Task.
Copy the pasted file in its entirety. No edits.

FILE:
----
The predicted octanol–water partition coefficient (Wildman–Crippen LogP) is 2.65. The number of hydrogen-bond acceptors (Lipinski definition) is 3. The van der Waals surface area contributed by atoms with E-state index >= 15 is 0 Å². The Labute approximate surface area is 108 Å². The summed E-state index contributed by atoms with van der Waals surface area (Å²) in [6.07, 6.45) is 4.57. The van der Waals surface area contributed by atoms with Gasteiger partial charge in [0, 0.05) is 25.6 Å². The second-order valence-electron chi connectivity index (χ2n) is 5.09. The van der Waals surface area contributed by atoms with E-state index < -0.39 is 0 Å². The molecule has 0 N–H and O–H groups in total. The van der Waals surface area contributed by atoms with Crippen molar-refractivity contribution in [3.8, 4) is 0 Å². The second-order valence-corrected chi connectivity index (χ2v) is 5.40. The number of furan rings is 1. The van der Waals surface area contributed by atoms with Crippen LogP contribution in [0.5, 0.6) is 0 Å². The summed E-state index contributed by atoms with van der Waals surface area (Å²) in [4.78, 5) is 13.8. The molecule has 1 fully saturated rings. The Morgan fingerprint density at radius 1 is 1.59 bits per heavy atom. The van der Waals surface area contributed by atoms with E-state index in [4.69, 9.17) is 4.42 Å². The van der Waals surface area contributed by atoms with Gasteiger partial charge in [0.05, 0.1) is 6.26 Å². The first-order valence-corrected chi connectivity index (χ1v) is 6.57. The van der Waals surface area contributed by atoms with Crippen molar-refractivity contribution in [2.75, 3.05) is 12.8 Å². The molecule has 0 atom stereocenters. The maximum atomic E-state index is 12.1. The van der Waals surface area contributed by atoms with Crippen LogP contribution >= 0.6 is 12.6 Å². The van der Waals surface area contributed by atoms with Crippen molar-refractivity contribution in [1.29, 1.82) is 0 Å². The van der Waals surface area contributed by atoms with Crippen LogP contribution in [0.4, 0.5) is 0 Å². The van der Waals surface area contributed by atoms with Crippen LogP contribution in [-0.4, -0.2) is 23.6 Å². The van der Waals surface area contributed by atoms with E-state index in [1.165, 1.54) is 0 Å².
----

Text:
The predicted octanol–water partition coefficient (Wildman–Crippen LogP) is 2.65. The number of hydrogen-bond acceptors (Lipinski definition) is 3. The van der Waals surface area contributed by atoms with E-state index >= 15 is 0 Å². The Labute approximate surface area is 108 Å². The summed E-state index contributed by atoms with van der Waals surface area (Å²) in [6.07, 6.45) is 4.57. The van der Waals surface area contributed by atoms with Gasteiger partial charge in [0, 0.05) is 25.6 Å². The second-order valence-electron chi connectivity index (χ2n) is 5.09. The van der Waals surface area contributed by atoms with E-state index < -0.39 is 0 Å². The molecule has 0 N–H and O–H groups in total. The van der Waals surface area contributed by atoms with Crippen molar-refractivity contribution in [3.8, 4) is 0 Å². The second-order valence-corrected chi connectivity index (χ2v) is 5.40. The number of furan rings is 1. The van der Waals surface area contributed by atoms with Crippen LogP contribution in [0.5, 0.6) is 0 Å². The summed E-state index contributed by atoms with van der Waals surface area (Å²) in [4.78, 5) is 13.8. The molecule has 1 fully saturated rings. The Morgan fingerprint density at radius 1 is 1.59 bits per heavy atom. The van der Waals surface area contributed by atoms with E-state index in [4.69, 9.17) is 4.42 Å². The van der Waals surface area contributed by atoms with Gasteiger partial charge in [0.05, 0.1) is 6.26 Å². The first-order valence-corrected chi connectivity index (χ1v) is 6.57. The van der Waals surface area contributed by atoms with Crippen molar-refractivity contribution in [2.75, 3.05) is 12.8 Å². The molecule has 0 atom stereocenters. The maximum atomic E-state index is 12.1. The van der Waals surface area contributed by atoms with Crippen LogP contribution >= 0.6 is 12.6 Å². The van der Waals surface area contributed by atoms with Crippen molar-refractivity contribution in [1.29, 1.82) is 0 Å². The van der Waals surface area contributed by atoms with Crippen LogP contribution in [0.4, 0.5) is 0 Å². The van der Waals surface area contributed by atoms with Crippen LogP contribution in [-0.4, -0.2) is 23.6 Å². The van der Waals surface area contributed by atoms with E-state index in [1.165, 1.54) is 0 Å².